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Table of Contents Preface Chapter 1 Introduction: Naturalism, Deflationism, The Vienna Circle and the Protocol-Sentence Debate 1.1 Neurath's Boat as a Motto for Naturalism 1.1.1 Neurath's Boat and the Theory of Scientific Knowledge 1.1.2 Neurath and Quine on Naturalism 1.1.3 Naturalism and Deflationist Philosophy of Science 1.2 The Vienna Circle: Basic Doctrines and Aims 1.2.1 The Anti-Idealist Setting of Vienna Circle Philosophy 1.2.2 "Logical Empiricism" 1.2.3 The Unity of Science 1.2.4 The Point of "Scientific Philosophy" 1.3 Different Interpretations of Viennese Scientific Philosophy 1.3.1 The Traditional View of Vienna Circle Philosophy 1.3.2 The Neo-Kantian Reading of Carnap and its Deflationist Critics 1.3.3 The Neurathian Wing of Vienna Circle Scholarship 1.4 Approaching the Protocol-Sentence Debate 1.4.1 The Thematic Setting of the Debate 1.4.2 The Structure of the Debate 1.5 Course of Investigation Chapter 2 The Background of the Protocol-Sentence Debate: Carnap's Aufbau 2.1 Carnap, Language Constructor: Overview of the Aufbau 2.2 Reconstructional Choices: The Mechanics of the Aufbau 2.2.1 The Phenomenalist Choice of the Object Domain 2.2.2 The Structuralist Choices of Language Form 2.2.3 The Compatibility of Ground Plan and Method 2.3 The Aim of the Aufbau-Project: Three Readings 2.3.1 The Traditional Reading: Phenomenalist Foundationalism 2.3.2 An Alternative Reading: Structuralist Neo-Kantianism 2.3.3 The Two Readings Compared 2.3.4 A Third Contender: Radical Deflationism 2.4 The Neo-Kantian and Deflationist Readings Evaluated 2.4.1 The Problem of the Basic Relation 2.4.2 Rational Reconstructionism and Conventionalism 2.4.3 The Crucial Tension in the Aufbau 2.5 Towards the Protocol-Sentence Debate Chapter 3 Phase One, Stage Right: Schlick's Antiformalist Challenge to the Aufbau 3.1 Schlick before the Aufbau 3.1.1 The Central Problem of General Theory of Knowledge 3.1.2 The Method of Coincidences 3.1.3 The Role of Coordinative Definitions 3.2 Schlick's and Carnap's Early Agreements 3.2.1 Axiom Systems and Constitution Systems 3.2.2 Against Intuitive Content 3.3 Schlick's Conception of Philosophy ca. 1930 3.3.1 Meaning Determination Through Acts 3.3.2 The Point of Experiential Meaning Determination 3.3.3 The Certainty of Philosophical Knowledge 3.4 Schlick's Root Objection to the Aufbau 3.4.1 Wittgenstein and the Aufbau 3.4.2 The Representability of Logical Form 3.4.3 Carnap on the Representability of Logical Form 3.4.4 The Tension in Schlick's New Conception of Philosophy Chapter 4 Phase One, Stage Left: Neurath's Naturalistic Challenge to the Aufbau 4.1 The Points of Agreement between Carnap and Neurath 4.1.1 Neurath before the Aufbau 4.1.2 Neurath's Agreement with Carnap's Aufbau 4.1.3 Early Opposition to Wittgenstein's Ineffability Thesis 4.2 Neurath's Criticisms of the Aufbau 4.2.1 Neurath's 1926 Qualms 4.2.2 Neurath's 1928 Criticisms 4.2.3 Carnap's Response 4.2.4 The Scope of Neurath's Criticism 4.3 The Aufbau, Scheinprobleme and Neurath's K.3 4.3.1 K.3: "Unclean" Concept Formation 4.3.2 K.3: "Unclean" Cognition 4.3.3 Aufbau and Scheinprobleme: The Given as a Sign 4.3.4 Scheinprobleme: The Practical Irrelevance of 'Factual' Representations 4.4 Neurath's Prague Address 4.4.1 Against the 'Ideal Language' and the A Priori in Epistemology 4.4.2 Against Correspondence Truth 4.4.4 Neurath's Naturalism and Materialism 4.5 The Problem of Intersubjectivity 4.5.1 Carnap's Change of Position between 1928 and 1930 4.5.2 Intersubjectivity in the Aufbau 4.5.3 Neider's Argument Explicated 4.5.4 The Inception of Physicalism Chapter 5 The Background of Phases Two and Three: Carnap's Logical Syntax Project 5.1 Phase Two and Logical Syntax 5.1.1 The Emergence and Point of Carnap's Logical Syntax Project 5.1.2 The Different Stages of the Logical Syntax Project 5.1.3 Neurath's Adoption of Carnap's Syntactic Turn 5.2 The Distinctive Doctrines of Carnap's Logical Syntax 5.2.1 The Dissolution of Philosophical Disputes through Logical Tolerance 5.2.2 The Material and the Formal Modes of Speech 5.3 The Anomalies of Carnap's Syntacticism 5.3.1 Analyticity as a Syntactic Notion 5.3.2 Form as Meaning 5.3.3 Carnap's Syntacticism Reconsidered 5.4 Neurath's Adoption of the Syntactic Turn Assessed Chapter 6 Phase Two, Overview and Substage One: Two Early Physicalisms 6.1 Overview of Phase Two 6.1.1 The Three Substages 6.1.2 The Influence of Wittgenstein-in-Transition: Waismann's "Theses" 6.1.3 Phase Two, Wittgenstein and the Development of the Syntax Project 6.2 Substage One 6.2.1 The Documentation of Substage One 6.2.2 The Significance of Substage One 6.2.3 Substage One and Wittgenstein: Waismann in the Circle, July 1930 6.3 Carnap's Proto-Physicalism 6.3 1 Two Universal Languages 6.3.2 Epistemology in Carnap's Proto-Physicalism 6.4 Neurath's Proto-Physicalism 6.4.1 The Uniformity of the Domain of Unified Science 6.4.2 Antifoundationalist Holism 6.4.3 The Physical Languages of Unified Science Chapter 7 Phase Two, Substage Two: Neurath's Challenge Radicalized 7.1 Discussions of Physicalism in Early 1931 7.1.1 In the Circle, February 1931: Against Elementary Propositions 7.1.2 Carnap's Physicalism in Early 1931 7.1.3 Neurath's Physicalism in Early 1931 7.2 Neurath's 1931 Physicalist Charge in Publications 7.2.1 Neurath's Private Language Argument: A First Analysis 7.2.2 Neurath on Truth and Confirmation 7.2.3 Neurath's Naturalistic Theory of Scientific Knowledge 7.3 Carnap's Physicalism in Early 1932 7.3.1 The "Primitive" Protocol Language Retained 7.3.2 The Physicalization of the Autopsychological and the Material/Formal Mode Distinction 7.3.3 The Epistemological Privilege of "Primitive" Protocol Statements 7.4 Carnap's and Neurath's "Essential" Agreement Chapter 8 Phase Two, Substage Three: Neurath's Challenge Sustained 8.1 The State of the Debate, Spring 1932 8.1.1 Carnap's and Neurath's Protocols Compared 8.1.2 Did Carnap and Neurath Misunderstand Each Other? 8.2 Neurath's Rejoinder 8.2.1 The Anti-Carnapian Argument of "Protocol Statements" 8.2.2 Neurath's Alternative Proposal for Protocol Statements 8.3 Carnap's Considered Response 8.3.1 The Defense of the Phenomenalistic Protocol Language 8.3.2 The Preference for a Physicalistic Protocol Language 8.4 The Outcome of Substage Three of Phase Two 8.4.1 Two Surface Disagreements and a Deep Suspicion 8.4.2 Zilsel's Query To Carnap 8.4.3 Carnap's Problematic Defense of Empiricism 8.5 Popper's Contribution to the Protocol-Sentence Debate, August 1932 8.5.1 The Birth of Critical Rationalism: The Clash of Two Narratives 8.5.2 Popper's Criticisms of the Aufbau 8.5.3 Popper's Characterization of Vienna Circle Positions Queried 8.5.4 Popper's Characterization of Neurath's Position Assessed 8.5.5 Carnap and Popper's Anti-Psychologism 8.5.6 Popper's Role in the Development of Carnap's Views Chapter 9 Phase Three: Schlick's Critique Of Radical Physicalism 9.1 The End of an Era 9.1.1 From Phase Two to Phase Three: In the Circle 9.1.2 The Darkening Political Situation 9.1.3 Phase Three Begins: The Circle after Hahn 9.2 Phase Three, Substage One: The Schlick-Neurath Exchange 9.2.1 Schlick's Rejection of Radical Physicalism 9.2.2 Neurath's Rejoinder to Schlick 9.2.3 The Outcome of Substage One: Communication Breakdown 9.3 Phase Three, Substage Two: The Hempel-Schlick Exchange 9.3.1 Hempel's Intervention 9.3.2 Schlick's Response and Hempel's Rejoinder 9.3.3 The Outcome of Substage Two: A Twist in the Tale 9.4 Phase Three, Substage Three: Schlick's Coda 9.4.1 Schlick's "On 'Affirmations'" 9.4.2 The Appropriation of Wittgenstein's "Grammar" 9.4.3 The Outcome of Substage Three: Schlick's Position Clarified Chapter 10 Phase Four: Carnap's New Turn and Schlick's Last Stand 10.1 Phase Four, Substage One: Carnap at the Paris Congress 10.1.1 Carnap's Discovery of Tarski's Theory of Truth 10.1.2 The Distinction between Truth and Confirmation 10.1.3 The Liberalization of Empiricism 10.2 Schlick's Critique of Carnap 10.2.1 The Interpretation of Wittgenstein 10.2.2 How to Theorize about Language 10.2.3 The Limits of Conventionalism 10.2.4 Different Conceptions of Language and Philosophical Concerns 10.3 Schlick's "Foundationalism" Assessed 10.3.1 Getting the Measure of Schlick's Affirmations 10.3.2 Interpreting Schlick's Affirmations 10.3.3 Evaluating Schlick's Theory of Affirmations Chapter 11 Neurath's Theory of Protocol Statements 11.1 The Viennese Reception of Neurath's Proposal 11.2 Neurath's Continuing Advocacy of his Proposal 11.2.1 Further Remarks on Protocol Statements 11.2.2 How to Answer Neurath's Critics 11.3 Neurath's Proposal Decoded 11.3.1 The Decomposition of Neurath's Protocols 11.3.2 The "Formal" Conditions on the Acceptance of Protocol Statements 11.3.3 The "Pragmatic" Condition on Theory Testing 11.3.4 Protocol Statements as Scientific Testimony 11.4 Neurath's Proposal Vindicated 11.4.1 The Inapplicability of the Standard Criticisms 11.4.2 Carnap's Non-Psychologistic Alternative 11.4.3 Comparison with Quine's Observation Sentences 11.4.4 Comparison with Contemporary Work on Observation 11.4.5 Comparison with Contemporary Work on Testimony Chapter 12 Neurath and Carnap: Naturalism Or Rational Reconstructionism? 12.1 Neurath's pre-Wittgensteinian Private Language Argument 12.1.1 Carnap's and Neurath's Private Language Arguments Compared 12.1.2 Later Uses of Neurath's Private Language Argument 12.1.3 The Prehistory of Neurath's Argument 12.1.4 Carnap's Deflection of Neurath's Argument Assessed 12.2 Is Neurath's Naturalism Incompatible with Carnap's Reconstructionism? 12.2.1 Neurath's Ballungen Against Rational Reconstruction? 12.2.2 The Commensuration of Observation and System Language 12.3 Neurath's Naturalism Is Compatible With Carnap's Reconstructionism 12.3.1 Neurath and the Analytic/Synthetic Distinction 12.3.2 On the Unity and Objectivity of Science 12.3.3 On Truth, Semantics and Logic 12.4 Open Issues Chapter 13 Conclusion: Three Defenses Of Empiricism 13.1 The "Critical" Protocol-Sentence Debate 13.2 The Content, Form and Status of Basic Evidence Statements 13.2.1 The Content of Basic Evidence Statements 13.2.2 The Form of Basic Evidence Statements 13.2.3 The Epistemological Status of Basic Statements 13.2.4 The Answers to the Basis Question 13.3 Foundationalism Again: The Case of Carnap 13.4 The Underlying Problems of the Debate 13.5 Three Conceptions of the Theory of Scientific Knowledge 13.6 Coda: The Image of Scientific Reason in the Protocol-Sentence Debate Index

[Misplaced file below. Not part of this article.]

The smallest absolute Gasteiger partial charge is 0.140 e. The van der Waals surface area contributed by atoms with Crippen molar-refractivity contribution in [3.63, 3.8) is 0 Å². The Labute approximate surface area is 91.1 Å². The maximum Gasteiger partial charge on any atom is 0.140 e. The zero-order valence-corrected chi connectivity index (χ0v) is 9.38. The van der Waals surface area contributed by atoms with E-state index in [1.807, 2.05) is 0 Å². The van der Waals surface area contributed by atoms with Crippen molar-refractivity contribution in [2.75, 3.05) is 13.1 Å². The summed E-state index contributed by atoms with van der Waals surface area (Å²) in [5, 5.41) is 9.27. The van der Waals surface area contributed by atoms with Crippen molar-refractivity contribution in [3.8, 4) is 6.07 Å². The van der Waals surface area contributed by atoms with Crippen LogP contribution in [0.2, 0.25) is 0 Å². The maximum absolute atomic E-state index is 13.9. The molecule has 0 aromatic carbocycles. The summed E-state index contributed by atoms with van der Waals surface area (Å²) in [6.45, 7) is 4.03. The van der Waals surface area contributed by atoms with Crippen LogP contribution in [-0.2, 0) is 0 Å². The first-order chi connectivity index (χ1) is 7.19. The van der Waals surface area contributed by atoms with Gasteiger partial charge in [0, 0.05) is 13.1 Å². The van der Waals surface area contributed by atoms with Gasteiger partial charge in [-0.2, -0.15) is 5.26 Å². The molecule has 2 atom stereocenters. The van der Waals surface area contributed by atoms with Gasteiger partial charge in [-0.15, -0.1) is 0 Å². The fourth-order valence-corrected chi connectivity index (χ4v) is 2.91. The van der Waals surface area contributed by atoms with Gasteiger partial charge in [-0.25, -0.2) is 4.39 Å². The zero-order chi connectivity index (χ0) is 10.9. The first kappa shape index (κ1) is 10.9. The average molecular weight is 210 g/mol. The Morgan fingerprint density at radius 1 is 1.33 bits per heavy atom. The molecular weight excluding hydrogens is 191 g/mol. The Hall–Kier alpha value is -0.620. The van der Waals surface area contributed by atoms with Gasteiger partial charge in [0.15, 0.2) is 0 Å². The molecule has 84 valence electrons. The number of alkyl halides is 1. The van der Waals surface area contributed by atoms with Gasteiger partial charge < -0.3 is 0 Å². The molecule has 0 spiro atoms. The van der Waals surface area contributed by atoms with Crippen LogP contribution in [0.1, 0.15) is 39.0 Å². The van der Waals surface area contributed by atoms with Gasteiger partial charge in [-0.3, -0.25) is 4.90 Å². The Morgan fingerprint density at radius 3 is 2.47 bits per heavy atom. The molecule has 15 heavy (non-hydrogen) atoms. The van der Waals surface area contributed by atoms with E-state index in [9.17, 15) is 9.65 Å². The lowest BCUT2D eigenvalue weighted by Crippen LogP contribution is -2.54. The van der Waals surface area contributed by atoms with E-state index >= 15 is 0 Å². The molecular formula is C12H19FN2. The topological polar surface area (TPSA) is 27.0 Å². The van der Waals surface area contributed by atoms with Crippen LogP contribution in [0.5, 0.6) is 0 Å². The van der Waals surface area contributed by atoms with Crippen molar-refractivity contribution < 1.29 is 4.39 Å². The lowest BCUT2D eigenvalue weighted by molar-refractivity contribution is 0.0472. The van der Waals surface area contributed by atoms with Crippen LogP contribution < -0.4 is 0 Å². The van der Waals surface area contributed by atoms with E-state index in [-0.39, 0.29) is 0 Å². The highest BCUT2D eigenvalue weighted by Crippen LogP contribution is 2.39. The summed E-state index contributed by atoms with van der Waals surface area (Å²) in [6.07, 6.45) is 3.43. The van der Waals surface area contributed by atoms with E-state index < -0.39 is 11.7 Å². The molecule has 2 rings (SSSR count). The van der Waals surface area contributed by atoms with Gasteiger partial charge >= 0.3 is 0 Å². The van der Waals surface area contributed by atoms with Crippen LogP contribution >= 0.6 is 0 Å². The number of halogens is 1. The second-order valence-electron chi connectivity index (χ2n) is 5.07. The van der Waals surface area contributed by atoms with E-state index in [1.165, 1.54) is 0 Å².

Library of Congress Subject Headings for this publication:
Schlick, Moritz, 1882-1936.
Carnap, Rudolf, 1891-1970.
Neurath, Otto, 1882-1945.